The evidence for the health benefits of physical activity cuts across
all age groups and supports the importance of regular physical activity
in maintaining good health and optimizing physiological function.
Participation in physical activity also aids in the prevention and/or
treatment of some of the chronic and degenerative diseases associated
with aging such as diabetes, hypertension, arthritis, osteoporosis,
and cardiovascular abnormalities. Although many of the clinical
trials and epidemiological studies in health research have excluded
women, the data that are available do suggest that women derive
many health benefits from an active lifestyle.
Active women are often two or three decades younger physiologically
than sedentary women of the same chronological age. Cardiovascular
function, muscular strength and endurance, flexibility, and bone
mass are all enhanced through a regimen of regular exercise. These
improvements in physiologic function have a positive impact on women's
performance in the workplace as well as on their future health.
Women who choose to be sedentary have selected a course which in
itself is a risk factor for many chronic and degenerative diseases.
In many respects, the effects of inactivity mimic the effects of
aging and vice versa. Perhaps the most important role of physical
activity in the life of an older woman lies in prolonging her independence.
Much of the physical decline that was presumed an inevitable consequence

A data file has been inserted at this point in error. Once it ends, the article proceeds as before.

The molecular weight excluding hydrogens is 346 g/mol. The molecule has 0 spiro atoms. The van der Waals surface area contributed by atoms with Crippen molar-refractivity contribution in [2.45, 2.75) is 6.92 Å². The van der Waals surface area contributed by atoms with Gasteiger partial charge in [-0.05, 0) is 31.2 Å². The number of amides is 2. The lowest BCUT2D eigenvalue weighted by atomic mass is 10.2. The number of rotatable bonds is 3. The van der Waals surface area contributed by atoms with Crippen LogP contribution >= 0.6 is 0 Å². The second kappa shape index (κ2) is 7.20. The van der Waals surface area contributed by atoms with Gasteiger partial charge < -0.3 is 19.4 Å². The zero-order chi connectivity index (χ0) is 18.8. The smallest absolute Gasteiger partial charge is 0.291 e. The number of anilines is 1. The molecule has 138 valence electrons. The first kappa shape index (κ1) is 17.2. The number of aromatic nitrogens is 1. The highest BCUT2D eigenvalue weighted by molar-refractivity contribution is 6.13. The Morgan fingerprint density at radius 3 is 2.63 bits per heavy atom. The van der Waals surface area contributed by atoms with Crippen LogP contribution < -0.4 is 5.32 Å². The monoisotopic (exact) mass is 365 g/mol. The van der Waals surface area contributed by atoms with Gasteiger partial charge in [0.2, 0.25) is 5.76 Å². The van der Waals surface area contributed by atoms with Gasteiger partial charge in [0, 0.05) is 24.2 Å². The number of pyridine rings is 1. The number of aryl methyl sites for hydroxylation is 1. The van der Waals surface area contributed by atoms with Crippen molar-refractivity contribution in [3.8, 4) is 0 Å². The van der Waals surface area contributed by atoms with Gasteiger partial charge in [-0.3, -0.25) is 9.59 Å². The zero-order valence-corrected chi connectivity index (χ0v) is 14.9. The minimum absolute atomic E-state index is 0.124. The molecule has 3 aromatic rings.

of aging is now thought to be the result of inactivity. While no
one can guarantee that exercise will prolong life, it will enhance
the quality of life for older women who value their independence.
Future research must include not only Caucasian women but women
of other ethnic and racial backgrounds and also focus on areas of
specific concern to women. There has been very little research funded
in the areas of physical activity and: 1) pregnancy, 2) menopause,
3) eating disorders, 4) ovarian or breast cancer, 5) the menstrual
cycle, or 6) autonomic dysfunction diseases more common in women
such as migraine, Reynaud's, and multiple sclerosis. The Task Force
will work to assure that the role of physical activity in achieving
positive health outcomes for women receives more attention, to educate
women about the importance of physical activity to their current
and future health, and to encourage more research into the effect
of physical activity in areas of specific concern to women's health.